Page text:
University of Minnesota students and community members are working to raise funds and awareness to prevent human trafficking in the state and worldwide.
Minnesota’s International Justice Mission and the University of Minnesota’s IJM student chapter brought in nearly 160 attendees for a concert and fundraiser at Sojourn Campus Church last Friday in order to bolster consciousness of the issue.
Students founded the University’s IJM chapter in January 2015, said Emma Werner, the group’s co-founder and vice president. The group educates students on issues surrounding human trafficking.
“We try to make it local [and] address how we can help and empower students,” Werner said.
Human trafficking is the illegal movement of people for forced labor or sexual exploitation.
Keith Lokkesmoe, Trafficking Justice executive director, said the event aimed to raise $6,000 for a rescue mission, where a team will investigate a potential human trafficking ring. They’ll gather evidence about possible crimes and alert local police to the activities, Lokkesmoe said.
The event raised nearly $1,000 through donations and more than $5,000 through online fundraising, Lokkesmoe said.
Event attendees were invited to sign a petition supporting the “End Modern Slavery” bill as well.
The bill — currently in U.S. Congress — seeks to put $250 million toward a global fund that would assist countries with implementing anti-slavery initiatives, said Rachel Jefferies, IJM-Minnesota’s advocacy leader. The bill outlines measures to reduce slavery in those areas by 50 percent, she said.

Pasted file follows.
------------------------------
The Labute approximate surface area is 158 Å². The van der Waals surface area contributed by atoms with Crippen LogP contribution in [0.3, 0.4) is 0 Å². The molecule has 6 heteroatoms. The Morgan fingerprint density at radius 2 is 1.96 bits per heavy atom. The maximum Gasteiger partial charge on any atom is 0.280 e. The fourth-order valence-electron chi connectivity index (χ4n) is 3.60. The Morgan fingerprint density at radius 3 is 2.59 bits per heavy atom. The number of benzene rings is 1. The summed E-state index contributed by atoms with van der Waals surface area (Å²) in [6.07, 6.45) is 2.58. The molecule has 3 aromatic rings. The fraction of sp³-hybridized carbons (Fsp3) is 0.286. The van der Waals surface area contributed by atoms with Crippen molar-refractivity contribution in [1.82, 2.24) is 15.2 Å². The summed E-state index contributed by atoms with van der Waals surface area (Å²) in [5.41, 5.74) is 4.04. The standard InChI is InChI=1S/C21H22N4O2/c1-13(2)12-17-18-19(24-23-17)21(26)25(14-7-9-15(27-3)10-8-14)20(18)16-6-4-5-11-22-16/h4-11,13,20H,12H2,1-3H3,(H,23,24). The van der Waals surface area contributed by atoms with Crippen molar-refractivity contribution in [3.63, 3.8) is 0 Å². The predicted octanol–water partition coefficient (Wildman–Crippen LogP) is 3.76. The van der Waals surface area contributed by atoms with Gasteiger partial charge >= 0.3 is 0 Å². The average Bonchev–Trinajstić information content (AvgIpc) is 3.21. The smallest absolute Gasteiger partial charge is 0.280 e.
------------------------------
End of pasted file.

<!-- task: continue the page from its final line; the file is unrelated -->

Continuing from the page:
Jefferies said the petition will be taken to Washington, D.C., when an IJM-Minnesota lobby group heads there later this month to advocate for the bill.
The University’s IJM chapter focuses on educating both the public and students, said Andrea Meitler, the group’s president. IJM-MN is mostly concerned with the policy side of the issue, she said.
The University’s chapter of IJM informs students about the issue by bringing in professionals who have combatted human trafficking firsthand, Werner said. Recent speakers include an undercover agent who worked with human trafficking victims, she said.
Over time, the group plans to collaborate with more victim shelters, Werner said.
IJM-UMN’s current size makes it difficult to focus on policy and prevention work with shelters, and more members would make these partnerships possible, she said.
“We’re trying to start a dialogue within the community,” Werner said.